After I came away from Dicker’s, I walked in the Broyle until near 5 o’clock when I got out of it and went to Thomas Cushman’s and lay down on their bed till about 10:25. I arose and breakfasted with them and came away home. I called at Mr Samuel Gibb’s and dined on a knuckle of veal, a piece of pork and greens, my family at home dining on the remains of Sunday’s and Tuesday’s dinners with the addition of some boiled tripe.
I came sober about 3:35, and may I once more implore the most high God to give me grace to strengthen my weak resolutions that I may never again be guilty of this detestable sin. Oh! how doth the repetition of it make, as it were, my blood chill in my veins! I am quite distracted with anger at my own folly, but where can I run or go from the presence of a wounded conscience? But oh! may I once more strive never, no, never to be guilty of this vice! I think, as I find my brains so weak, I will never drink anything stronger than small beer or water. In the afternoon Mrs Fuller and her two daughters drank tea with us. I spent this journey, as near as I can recollect, about 4/6. Oh, cruel is my misfortune (that I cannot bear the least matter of liquor, that is).
…(A sad unpleasant day. Oh! the reflection on yesterday intolerable. Well I am determined never to drink anything strong).
Mr Elless spent the evening with us and read to us two of Torriano’s sermons. The above-mentioned Torriano is curate of Hooe and Minfield, has been in the linen drapery, and also has been clerk to some company, and is now a physician and divine.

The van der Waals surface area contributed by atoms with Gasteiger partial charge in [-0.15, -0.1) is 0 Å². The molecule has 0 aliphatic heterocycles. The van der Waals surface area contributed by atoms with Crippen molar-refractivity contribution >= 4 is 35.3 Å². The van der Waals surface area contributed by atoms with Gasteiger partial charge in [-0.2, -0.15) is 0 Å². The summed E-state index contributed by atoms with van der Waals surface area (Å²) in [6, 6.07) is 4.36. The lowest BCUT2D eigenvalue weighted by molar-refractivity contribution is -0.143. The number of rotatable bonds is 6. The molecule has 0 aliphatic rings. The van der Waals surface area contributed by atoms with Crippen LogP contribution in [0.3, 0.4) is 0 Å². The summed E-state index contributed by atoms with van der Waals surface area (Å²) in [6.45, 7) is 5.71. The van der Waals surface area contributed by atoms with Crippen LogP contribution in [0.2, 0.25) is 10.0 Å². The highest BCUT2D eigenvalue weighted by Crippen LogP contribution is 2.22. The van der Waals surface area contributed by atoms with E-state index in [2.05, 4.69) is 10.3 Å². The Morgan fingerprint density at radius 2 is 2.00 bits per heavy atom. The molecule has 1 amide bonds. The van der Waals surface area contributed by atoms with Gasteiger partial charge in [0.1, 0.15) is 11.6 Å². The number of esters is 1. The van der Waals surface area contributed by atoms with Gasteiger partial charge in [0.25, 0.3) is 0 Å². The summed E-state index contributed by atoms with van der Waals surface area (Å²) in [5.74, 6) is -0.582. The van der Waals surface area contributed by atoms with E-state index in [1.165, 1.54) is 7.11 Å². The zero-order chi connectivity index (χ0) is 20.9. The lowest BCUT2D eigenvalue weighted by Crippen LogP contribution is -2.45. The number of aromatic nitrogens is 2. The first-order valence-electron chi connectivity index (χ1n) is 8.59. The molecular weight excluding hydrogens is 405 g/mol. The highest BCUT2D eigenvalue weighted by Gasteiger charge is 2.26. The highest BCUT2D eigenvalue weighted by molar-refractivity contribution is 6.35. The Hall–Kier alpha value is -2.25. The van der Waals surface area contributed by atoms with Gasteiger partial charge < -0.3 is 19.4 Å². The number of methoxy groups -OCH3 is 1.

In the morning about 8:40 I went down to Whyly and called Mr French and Thomas Tester (who was there at work), and we proceeded on our journey to Uckfield. As we went, we called at my mother’s and stayed about 30 minutes. When we came to Mr. Courthope’s, he gave so much credit to Mr French’s fallacy that poor Tester was almost like to be hanged for saying of nothing. But, however, Mr Courthope allowed him a grist more and then told us we should not be hard on him. But, however Mr French declared he should have no more on the parish account. We went with Mr Thornton to the Maiden Head where I paid 18 1/2d for what we spent. Mr Thornton offered to make up Savage’s affair with Tester on condition that the parish should pay at Easter the debt to Savage and 10/6 towards the expences. But we could not prevail on Mr French to do it.
As we came home, we called again at my mother’s but did not stay. Mr French and both being pretty much in liquor, we quarrelled very much, and the subject of our dispute was whether I should obey the justice’s orders in giving Tester another grist or not. But, however, we went into Mr French’s and drank a bottle of beer. I came home very much in liquor. Oh! what an unfortunate wretch I am that I can drink but 2 glasses of liquor before I am drunk when it is a thing I am sure I despise and do try as much as possible to avoid. Oh! may the ever abundant mercies of the divine goodness pardon this my weakness and imperfection and pour into my heart the grace of his Holy Spirit to strengthen my weak and frail resolutions that I may never be guilty of this vice, but may always live in a constant state of virtue, temperance, justice, humility and charity. All this I humbly beg for Jesus Christ’s sake. Amen.
My family today dined on the remains of Sunday’s and yesterday’s dinner and myself on nothing. John Vine’s man at work for us all day.